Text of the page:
why is the Russian army still using morse code more than a century after its invention

Modern warfare is steeped in cutting-edge technology—from AI to drones to hypersonic missiles—but one technology that’s more than a century old is still proving its worth: morse code.

The staccato streams of tones that would be instantly recognizable to a railwayman from more than 150 years ago are still used by the Russian military in the Ukrainian war.

Even today, many people would be able to recognize the characteristic feature of Morse code, in particular, the pattern widely known as three short, three long, three short (… – – – …), which forms the emergency signal SOS.

Today morse code messages are being sent from Russian bombers to their control centers, or from Baltic Fleet ships to their shore headquarters.

The shortwave bands used by radio amateurs are similarly filled with beeps known as “dits” (.) and “dahs” (-), or as pokes and dashes by the general public. There are even spies listening to the shortwave bands to listen to clandestine stations broadcasting morse code.

Invented in the 1800s

Why, then, is technology created in the first half of the 1800s still in use today?

Originally, Morse code was not invented by an engineer or a technological wizard, but by a man who painted portraits for a living. Samuel Morse first designed what we would call today a teleprinter, a device that receives and prints text on paper.

Morse enlisted the help of the more mechanically inclined Alfred Vail, a machinist, to work out the details. It was the latter who created the dots and dashes to represent the code, and who came up with the idea of ​​using sound to convey information.

At first, it was just about using the sound to test a connection. Before long, Morse and Vail realized that the concept of printing was impractical. By adding sound, however, they had come up with a concept that was brighter and more useful than they could have imagined.

The great characteristic of morse code is that it forms a rhythm in the form of sound. Therefore, it shares common ground with music. In fact, it has been observed that people with musical talent are able to start learning morse faster.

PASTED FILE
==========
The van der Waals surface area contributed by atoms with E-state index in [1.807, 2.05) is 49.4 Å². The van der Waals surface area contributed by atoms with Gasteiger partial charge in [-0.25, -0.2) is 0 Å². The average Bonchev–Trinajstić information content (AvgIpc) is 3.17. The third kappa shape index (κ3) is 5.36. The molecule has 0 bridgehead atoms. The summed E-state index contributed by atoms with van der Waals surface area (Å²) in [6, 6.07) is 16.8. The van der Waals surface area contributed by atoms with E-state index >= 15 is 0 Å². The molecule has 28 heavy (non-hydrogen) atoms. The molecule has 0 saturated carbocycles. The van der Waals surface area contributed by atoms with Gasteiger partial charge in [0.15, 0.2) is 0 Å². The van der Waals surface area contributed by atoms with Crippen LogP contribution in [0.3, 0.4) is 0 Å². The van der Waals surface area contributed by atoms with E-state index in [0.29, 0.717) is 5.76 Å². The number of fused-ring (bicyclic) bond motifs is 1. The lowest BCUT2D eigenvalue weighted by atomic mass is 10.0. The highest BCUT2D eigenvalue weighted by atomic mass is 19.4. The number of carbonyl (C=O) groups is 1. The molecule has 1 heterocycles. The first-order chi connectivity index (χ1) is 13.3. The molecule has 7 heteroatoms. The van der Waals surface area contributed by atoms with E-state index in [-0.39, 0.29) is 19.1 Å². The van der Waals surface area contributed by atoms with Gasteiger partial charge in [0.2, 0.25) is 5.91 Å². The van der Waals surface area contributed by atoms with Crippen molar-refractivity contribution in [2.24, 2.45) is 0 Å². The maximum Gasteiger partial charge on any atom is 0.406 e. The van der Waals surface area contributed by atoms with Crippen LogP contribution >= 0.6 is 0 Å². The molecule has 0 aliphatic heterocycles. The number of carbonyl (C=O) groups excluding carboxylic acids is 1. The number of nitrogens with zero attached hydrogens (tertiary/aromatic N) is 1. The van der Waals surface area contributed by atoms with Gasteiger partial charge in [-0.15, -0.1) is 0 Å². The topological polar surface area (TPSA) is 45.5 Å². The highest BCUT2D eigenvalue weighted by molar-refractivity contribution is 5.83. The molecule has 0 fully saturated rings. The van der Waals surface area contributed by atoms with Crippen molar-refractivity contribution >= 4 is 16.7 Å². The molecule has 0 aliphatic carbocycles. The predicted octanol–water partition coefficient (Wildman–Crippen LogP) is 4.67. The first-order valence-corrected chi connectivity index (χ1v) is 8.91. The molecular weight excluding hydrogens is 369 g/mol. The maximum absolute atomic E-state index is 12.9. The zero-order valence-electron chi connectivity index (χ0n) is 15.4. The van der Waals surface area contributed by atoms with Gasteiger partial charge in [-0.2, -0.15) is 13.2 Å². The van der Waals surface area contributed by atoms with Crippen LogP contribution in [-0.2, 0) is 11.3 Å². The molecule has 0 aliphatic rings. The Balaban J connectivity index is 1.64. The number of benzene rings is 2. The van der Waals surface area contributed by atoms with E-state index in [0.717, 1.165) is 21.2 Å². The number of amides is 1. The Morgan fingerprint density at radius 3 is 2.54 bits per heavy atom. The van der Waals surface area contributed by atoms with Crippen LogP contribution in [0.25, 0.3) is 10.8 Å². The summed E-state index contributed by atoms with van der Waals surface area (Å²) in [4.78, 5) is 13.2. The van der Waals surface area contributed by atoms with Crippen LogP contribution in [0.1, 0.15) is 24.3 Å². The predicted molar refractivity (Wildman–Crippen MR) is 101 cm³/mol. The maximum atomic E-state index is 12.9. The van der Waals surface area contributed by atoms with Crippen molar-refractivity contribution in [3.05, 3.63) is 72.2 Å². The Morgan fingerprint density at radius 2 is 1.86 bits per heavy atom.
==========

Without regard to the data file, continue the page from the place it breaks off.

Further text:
By stimulating the innate human sense of rhythm, Morse code also activates our pattern recognition. This is a skill that is deeply embedded in our brains, and a skill that has great potential to understand messages even if they are not complete.

An experienced morse code operator can fill in the gaps caused by interference, poor reception, noise or equipment malfunction. In the neurological sense, Morse lives in a very strange niche, similar to “reading with the ears” but when it seems to be transmitted and received with the act of speaking more than writing.

Another remarkable feature of Morse code is its technological simplicity. Anyone with basic tech skills can build their own transmitter using standard components.

The signal generated by a morse transmitter is similarly minimalistic, using a very narrow bandwidth of only 100-150 hertz (standard voice communication uses 2,500-3,000 hertz). This also means that receivers can use very narrow filters thus removing much of the ambient noise that generates various types of interference.

Because it is so efficient, morse only needs a minimum amount of power to travel significant distances. Amateur radio enthusiasts demonstrated in 1956 that as little as 78 milliwatts can transmit enough power from Massachusetts to Denmark. This is less than a tenth of what a single LED light bulb uses. A standard coffee maker that prepares people’s favorite morning brew uses more than a thousand times more power.

This combination of technological simplicity and efficiency emerged during the second world war, when members of the resistance and Allied commanders used their portable Morse transmitters to keep in touch with London from inside German territory. where she lived.

This was a very risky venture, as the Germans were constantly listening in on the airwaves. Although Morse code is unintelligible to the untrained ear, there is no security in itself.

Today, even the untrained can use software to decipher the contents of a message sent in Morse code. However, any message can be made secure by encrypting it before sending it, as suggested by Vail in 1845.

In fact, one of the most secure forms of encryption, the one-time pad, requires nothing more than pen and paper. A one-time key is basically a random string of characters, at least as long as the message to be encrypted.

The sender uses his or her pad to encrypt, and the recipient uses a copy of the same pad to decode the message (there should only be two copies, each of which should be destroyed immediately after use). As long as a keypad is never reused, it is theoretically unbreakable even with the most modern technology (although producing truly random sequences of characters is difficult).

Although digital means of communication are more efficient today, nothing can match the unrivaled combination of simplicity and efficiency that allowed Morse code to survive for more than 150 years.

This article from The Conversation is republished under a Creative Commons license. Read the original article.

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Tony Ingesson does not work for, consult with, own shares in or receive funding from any company or organization that would benefit from this article this, and has not disclosed any relevant connections beyond their academic appointment.

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